Kena using an upgraded Rot attack.

Kena was also equipped with a shield, which could also be upgraded, and a dodge/roll ability. By the end of the game she had also learned one final power: dash. In some boss fights, keeping out of range of a powerful boss who could do a huge amount of damage meant hitting the dodge button repeatedly! As the game progressed and Kena encountered a number of different enemy types, combat encounters became more varied. There were flying enemies, ghostly enemies that needed to be made corporeal before any attacks would harm them, and a range of different melee and ranged enemies, and they would appear in different combinations during combat.

If I were to make one criticism of the combat it would be that there were a couple of random difficulty spikes. At a relatively early point in the game I encountered a boss who, even on the easiest difficulty setting, could kill Kena in three hits. After he’d struck once, Kena was sent flying through the air and before she could recover had been hit a second time. This boss fight took a few attempts to complete, and while I admit I’m by no means the world’s best gamer, I felt that this spike in difficulty was noticeable. The boss was so much more difficult to defeat than any enemy before him, yet after beating him the game seemed to return to normal. It was odd – and frustrating!

This early boss fight was particularly difficult for some reason.

Aside from those couple of particularly difficult boss encounters, combat in Kena: Bridge of Spirits was outstanding. The relative simplicity of giving Kena one weapon – her magical staff – but allowing it to be used in three very different ways was interesting and fun. It also kept things uncomplicated, and I never felt like I had “forgotten” about some powerful attack or spell! Some games which offer a huge variety of weapons in a player’s arsenal can be overwhelming, and when the majority of players only use a handful of attacks at the most, there’s something to be said for keeping the options simple.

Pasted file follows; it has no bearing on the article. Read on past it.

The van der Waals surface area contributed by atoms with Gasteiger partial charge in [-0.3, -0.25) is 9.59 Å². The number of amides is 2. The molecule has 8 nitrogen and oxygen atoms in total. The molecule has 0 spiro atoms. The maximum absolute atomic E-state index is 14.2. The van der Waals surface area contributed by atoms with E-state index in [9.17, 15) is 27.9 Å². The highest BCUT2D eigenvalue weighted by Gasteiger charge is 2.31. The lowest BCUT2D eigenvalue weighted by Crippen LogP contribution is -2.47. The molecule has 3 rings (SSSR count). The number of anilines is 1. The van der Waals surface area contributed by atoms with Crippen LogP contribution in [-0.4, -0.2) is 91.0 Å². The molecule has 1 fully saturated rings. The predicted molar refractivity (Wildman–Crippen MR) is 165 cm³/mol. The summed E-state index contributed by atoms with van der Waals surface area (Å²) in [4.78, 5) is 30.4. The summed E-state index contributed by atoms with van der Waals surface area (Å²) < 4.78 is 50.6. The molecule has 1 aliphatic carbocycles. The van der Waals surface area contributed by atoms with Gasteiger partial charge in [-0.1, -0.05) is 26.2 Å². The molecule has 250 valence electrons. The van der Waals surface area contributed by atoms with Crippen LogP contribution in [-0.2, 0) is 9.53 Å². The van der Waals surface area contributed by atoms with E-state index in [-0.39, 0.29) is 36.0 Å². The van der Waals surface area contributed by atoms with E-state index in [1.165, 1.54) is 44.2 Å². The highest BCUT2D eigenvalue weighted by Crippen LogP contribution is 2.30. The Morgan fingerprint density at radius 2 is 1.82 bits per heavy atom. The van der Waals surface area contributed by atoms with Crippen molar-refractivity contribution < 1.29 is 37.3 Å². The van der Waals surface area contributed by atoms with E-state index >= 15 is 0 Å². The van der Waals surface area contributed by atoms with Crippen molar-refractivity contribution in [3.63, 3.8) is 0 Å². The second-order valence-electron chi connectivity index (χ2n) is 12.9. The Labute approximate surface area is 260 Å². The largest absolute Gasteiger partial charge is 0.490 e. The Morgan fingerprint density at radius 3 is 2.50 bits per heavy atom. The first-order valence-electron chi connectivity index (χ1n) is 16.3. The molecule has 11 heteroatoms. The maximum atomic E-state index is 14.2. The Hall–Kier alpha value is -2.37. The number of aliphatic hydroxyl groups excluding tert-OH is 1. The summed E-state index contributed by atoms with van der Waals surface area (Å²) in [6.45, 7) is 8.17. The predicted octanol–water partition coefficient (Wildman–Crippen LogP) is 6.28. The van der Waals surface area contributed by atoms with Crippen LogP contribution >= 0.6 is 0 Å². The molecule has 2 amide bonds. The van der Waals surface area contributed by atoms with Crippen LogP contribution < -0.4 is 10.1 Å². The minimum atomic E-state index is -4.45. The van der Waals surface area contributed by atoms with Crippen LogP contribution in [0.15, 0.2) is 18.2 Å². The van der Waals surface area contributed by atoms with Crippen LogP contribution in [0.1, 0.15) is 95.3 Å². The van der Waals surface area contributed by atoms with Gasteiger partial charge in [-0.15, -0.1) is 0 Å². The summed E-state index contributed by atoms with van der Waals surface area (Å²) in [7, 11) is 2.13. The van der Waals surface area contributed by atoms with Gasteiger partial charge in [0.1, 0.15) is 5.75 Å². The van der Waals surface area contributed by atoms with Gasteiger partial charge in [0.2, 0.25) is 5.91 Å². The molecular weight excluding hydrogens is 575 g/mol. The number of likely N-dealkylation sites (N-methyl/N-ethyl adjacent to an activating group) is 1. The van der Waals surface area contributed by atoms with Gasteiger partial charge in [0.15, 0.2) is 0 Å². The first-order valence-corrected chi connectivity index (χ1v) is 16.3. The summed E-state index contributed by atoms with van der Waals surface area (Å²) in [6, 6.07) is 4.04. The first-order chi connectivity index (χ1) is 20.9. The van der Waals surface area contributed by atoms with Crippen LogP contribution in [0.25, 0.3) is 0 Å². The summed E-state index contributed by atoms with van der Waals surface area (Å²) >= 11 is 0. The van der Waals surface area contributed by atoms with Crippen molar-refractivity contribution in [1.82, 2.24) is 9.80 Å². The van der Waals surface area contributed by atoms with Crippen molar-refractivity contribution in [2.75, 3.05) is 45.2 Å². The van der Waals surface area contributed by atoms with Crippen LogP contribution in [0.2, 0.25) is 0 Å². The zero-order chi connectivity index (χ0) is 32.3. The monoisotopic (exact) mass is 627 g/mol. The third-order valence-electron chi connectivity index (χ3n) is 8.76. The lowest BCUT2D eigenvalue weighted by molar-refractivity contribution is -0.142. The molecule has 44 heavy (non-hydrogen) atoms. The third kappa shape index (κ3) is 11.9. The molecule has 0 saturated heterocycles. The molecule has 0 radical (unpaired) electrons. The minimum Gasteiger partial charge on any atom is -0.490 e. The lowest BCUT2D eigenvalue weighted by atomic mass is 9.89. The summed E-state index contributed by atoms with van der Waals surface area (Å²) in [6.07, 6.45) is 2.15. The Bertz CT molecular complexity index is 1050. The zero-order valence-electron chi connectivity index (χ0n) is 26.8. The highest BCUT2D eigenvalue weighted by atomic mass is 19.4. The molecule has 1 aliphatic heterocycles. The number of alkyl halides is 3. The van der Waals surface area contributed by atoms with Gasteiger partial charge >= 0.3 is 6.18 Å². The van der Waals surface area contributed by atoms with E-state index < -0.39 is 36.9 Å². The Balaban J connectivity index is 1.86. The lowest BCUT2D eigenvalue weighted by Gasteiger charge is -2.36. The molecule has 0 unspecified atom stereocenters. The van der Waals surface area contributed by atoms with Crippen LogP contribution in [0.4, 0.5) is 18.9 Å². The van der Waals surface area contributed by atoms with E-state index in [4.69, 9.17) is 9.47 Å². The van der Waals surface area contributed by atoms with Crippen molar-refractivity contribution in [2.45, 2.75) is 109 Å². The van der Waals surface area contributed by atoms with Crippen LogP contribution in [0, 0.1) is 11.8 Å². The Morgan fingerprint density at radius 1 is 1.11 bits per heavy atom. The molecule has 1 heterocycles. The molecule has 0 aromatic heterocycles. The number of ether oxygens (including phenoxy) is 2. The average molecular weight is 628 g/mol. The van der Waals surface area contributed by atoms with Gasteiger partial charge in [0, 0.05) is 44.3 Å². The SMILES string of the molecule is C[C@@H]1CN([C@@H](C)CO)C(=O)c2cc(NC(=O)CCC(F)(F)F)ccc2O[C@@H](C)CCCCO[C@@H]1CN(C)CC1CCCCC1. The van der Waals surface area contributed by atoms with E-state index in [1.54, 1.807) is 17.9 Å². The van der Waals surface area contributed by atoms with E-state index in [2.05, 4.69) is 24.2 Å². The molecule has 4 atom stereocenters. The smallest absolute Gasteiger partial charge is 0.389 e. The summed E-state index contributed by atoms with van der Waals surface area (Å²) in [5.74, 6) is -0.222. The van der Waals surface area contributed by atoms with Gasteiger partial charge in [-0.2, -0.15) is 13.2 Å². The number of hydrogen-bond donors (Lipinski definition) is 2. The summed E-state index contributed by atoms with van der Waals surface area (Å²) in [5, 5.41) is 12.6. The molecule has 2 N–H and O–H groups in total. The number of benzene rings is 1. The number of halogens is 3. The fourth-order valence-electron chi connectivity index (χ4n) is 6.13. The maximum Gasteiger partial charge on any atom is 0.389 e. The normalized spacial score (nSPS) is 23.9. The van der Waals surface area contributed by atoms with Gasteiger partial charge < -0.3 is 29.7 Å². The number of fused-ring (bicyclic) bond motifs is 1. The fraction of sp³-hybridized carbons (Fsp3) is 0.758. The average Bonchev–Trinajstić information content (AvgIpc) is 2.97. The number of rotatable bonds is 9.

Despite that, there was still plenty of variety. Kena had light and heavy options for both melee attacks and ranged attacks, as well as a bomb – and then there were the aforementioned Rot-upgraded attacks that dealt more damage. There were enough options that I felt I had a choice of how to take out enemies and bosses, but not so many options that I felt overwhelmed or that combat was too complicated.

Kena using her ranged attack.

Kena’s magical staff and its different abilities also played a major role in traversing the game world. Arrows could be fired at targets that pulled Kena across long distances, and bombs could be used on certain highlighted areas to create new platforms for Kena to jump across. Arrows could also be fired to rotate platforms into the correct alignment, and later in the game Kena could use her dash ability to cross through portals and even jump across gaps too wide for her standard jump or double jump. Combining different powers and abilities led to plenty of variety when it came to exploring the game’s stunningly beautiful world.

There was a lot of platforming in Kena: Bridge of Spirits, and I loved that. When handled well, 3D platforming can be a huge amount of fun and offers incredibly rewarding gameplay, and Kena: Bridge of Spirits absolutely nailed that aspect of gameplay. Puzzles were complicated enough to not be incredibly obvious, yet simple enough that I never once needed to look up a solution online. I was always able to figure out what to do, where to go, and how to solve the platforming puzzles that the game presented based on what I’d learned through gameplay, and that’s a difficult balance for a game to get right!

Kena has to combine her powers and skills to traverse the game world.

Kena: Bridge of Spirits doesn’t hold your hand, though. After introducing you to a new power or attack that Kena can use, the game drops you into a new section of the map where that power can be used to its full effect. But there are no other hints pushing you in the right direction nor telling you how to solve a puzzle. It’s up to the player to use what they’ve learned and figure out how to get from point A to point B to keep the story moving, and I like that the game is bold enough not to offer too much help.